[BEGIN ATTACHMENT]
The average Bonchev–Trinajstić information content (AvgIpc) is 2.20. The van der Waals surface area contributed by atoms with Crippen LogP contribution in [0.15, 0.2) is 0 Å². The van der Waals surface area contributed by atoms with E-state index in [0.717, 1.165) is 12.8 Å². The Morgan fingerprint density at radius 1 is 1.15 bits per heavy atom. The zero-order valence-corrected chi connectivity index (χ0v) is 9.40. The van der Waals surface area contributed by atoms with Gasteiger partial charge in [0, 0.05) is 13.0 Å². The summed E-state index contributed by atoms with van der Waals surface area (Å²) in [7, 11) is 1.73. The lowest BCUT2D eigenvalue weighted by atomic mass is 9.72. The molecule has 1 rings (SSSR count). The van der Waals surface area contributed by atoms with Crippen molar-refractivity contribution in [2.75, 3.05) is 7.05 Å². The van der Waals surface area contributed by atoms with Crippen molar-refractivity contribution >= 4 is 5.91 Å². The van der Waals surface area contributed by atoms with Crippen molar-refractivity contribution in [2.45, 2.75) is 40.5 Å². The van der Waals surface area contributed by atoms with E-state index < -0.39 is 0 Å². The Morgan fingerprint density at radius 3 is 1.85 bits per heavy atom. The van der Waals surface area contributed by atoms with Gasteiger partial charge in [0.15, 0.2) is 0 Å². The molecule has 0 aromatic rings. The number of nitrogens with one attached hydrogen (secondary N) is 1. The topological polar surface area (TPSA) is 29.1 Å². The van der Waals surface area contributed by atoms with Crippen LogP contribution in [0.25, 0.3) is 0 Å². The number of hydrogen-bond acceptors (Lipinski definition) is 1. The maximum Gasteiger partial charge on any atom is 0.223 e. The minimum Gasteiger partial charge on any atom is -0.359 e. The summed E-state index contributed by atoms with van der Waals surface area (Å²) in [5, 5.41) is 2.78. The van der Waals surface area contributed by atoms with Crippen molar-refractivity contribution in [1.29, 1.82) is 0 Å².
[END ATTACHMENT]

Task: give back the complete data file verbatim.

The average Bonchev–Trinajstić information content (AvgIpc) is 2.20. The van der Waals surface area contributed by atoms with Crippen LogP contribution in [0.15, 0.2) is 0 Å². The van der Waals surface area contributed by atoms with E-state index in [0.717, 1.165) is 12.8 Å². The Morgan fingerprint density at radius 1 is 1.15 bits per heavy atom. The zero-order valence-corrected chi connectivity index (χ0v) is 9.40. The van der Waals surface area contributed by atoms with Gasteiger partial charge in [0, 0.05) is 13.0 Å². The summed E-state index contributed by atoms with van der Waals surface area (Å²) in [7, 11) is 1.73. The lowest BCUT2D eigenvalue weighted by atomic mass is 9.72. The molecule has 1 rings (SSSR count). The van der Waals surface area contributed by atoms with Crippen molar-refractivity contribution in [2.75, 3.05) is 7.05 Å². The van der Waals surface area contributed by atoms with Crippen molar-refractivity contribution >= 4 is 5.91 Å². The van der Waals surface area contributed by atoms with Crippen molar-refractivity contribution in [2.45, 2.75) is 40.5 Å². The van der Waals surface area contributed by atoms with E-state index < -0.39 is 0 Å². The Morgan fingerprint density at radius 3 is 1.85 bits per heavy atom. The van der Waals surface area contributed by atoms with Gasteiger partial charge in [0.15, 0.2) is 0 Å². The molecule has 0 aromatic rings. The number of nitrogens with one attached hydrogen (secondary N) is 1. The topological polar surface area (TPSA) is 29.1 Å². The van der Waals surface area contributed by atoms with Crippen LogP contribution in [0.25, 0.3) is 0 Å². The number of hydrogen-bond acceptors (Lipinski definition) is 1. The maximum Gasteiger partial charge on any atom is 0.223 e. The minimum Gasteiger partial charge on any atom is -0.359 e. The summed E-state index contributed by atoms with van der Waals surface area (Å²) in [5, 5.41) is 2.78. The van der Waals surface area contributed by atoms with Crippen molar-refractivity contribution in [1.29, 1.82) is 0 Å².